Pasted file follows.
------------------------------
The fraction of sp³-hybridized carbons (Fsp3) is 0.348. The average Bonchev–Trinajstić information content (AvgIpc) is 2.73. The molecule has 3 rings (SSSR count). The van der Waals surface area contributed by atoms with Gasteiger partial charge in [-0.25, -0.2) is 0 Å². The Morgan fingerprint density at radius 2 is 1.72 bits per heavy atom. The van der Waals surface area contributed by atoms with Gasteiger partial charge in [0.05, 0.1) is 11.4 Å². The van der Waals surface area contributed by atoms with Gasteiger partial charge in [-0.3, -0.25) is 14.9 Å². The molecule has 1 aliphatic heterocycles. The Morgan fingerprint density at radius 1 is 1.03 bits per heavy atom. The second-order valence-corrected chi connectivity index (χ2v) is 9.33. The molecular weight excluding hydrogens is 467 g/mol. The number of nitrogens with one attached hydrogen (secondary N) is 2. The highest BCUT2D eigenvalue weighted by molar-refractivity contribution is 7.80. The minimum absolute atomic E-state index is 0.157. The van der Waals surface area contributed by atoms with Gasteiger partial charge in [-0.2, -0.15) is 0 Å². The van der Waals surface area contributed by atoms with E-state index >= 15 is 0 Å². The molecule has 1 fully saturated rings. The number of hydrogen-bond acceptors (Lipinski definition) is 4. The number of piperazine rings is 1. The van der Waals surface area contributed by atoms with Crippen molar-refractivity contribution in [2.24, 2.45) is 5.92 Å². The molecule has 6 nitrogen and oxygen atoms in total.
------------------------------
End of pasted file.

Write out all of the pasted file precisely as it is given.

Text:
The fraction of sp³-hybridized carbons (Fsp3) is 0.348. The average Bonchev–Trinajstić information content (AvgIpc) is 2.73. The molecule has 3 rings (SSSR count). The van der Waals surface area contributed by atoms with Gasteiger partial charge in [-0.25, -0.2) is 0 Å². The Morgan fingerprint density at radius 2 is 1.72 bits per heavy atom. The van der Waals surface area contributed by atoms with Gasteiger partial charge in [0.05, 0.1) is 11.4 Å². The van der Waals surface area contributed by atoms with Gasteiger partial charge in [-0.3, -0.25) is 14.9 Å². The molecule has 1 aliphatic heterocycles. The Morgan fingerprint density at radius 1 is 1.03 bits per heavy atom. The second-order valence-corrected chi connectivity index (χ2v) is 9.33. The molecular weight excluding hydrogens is 467 g/mol. The number of nitrogens with one attached hydrogen (secondary N) is 2. The highest BCUT2D eigenvalue weighted by molar-refractivity contribution is 7.80. The minimum absolute atomic E-state index is 0.157. The van der Waals surface area contributed by atoms with Gasteiger partial charge in [-0.2, -0.15) is 0 Å². The van der Waals surface area contributed by atoms with E-state index >= 15 is 0 Å². The molecule has 1 fully saturated rings. The number of hydrogen-bond acceptors (Lipinski definition) is 4. The number of piperazine rings is 1. The van der Waals surface area contributed by atoms with Crippen molar-refractivity contribution in [2.24, 2.45) is 5.92 Å². The molecule has 6 nitrogen and oxygen atoms in total.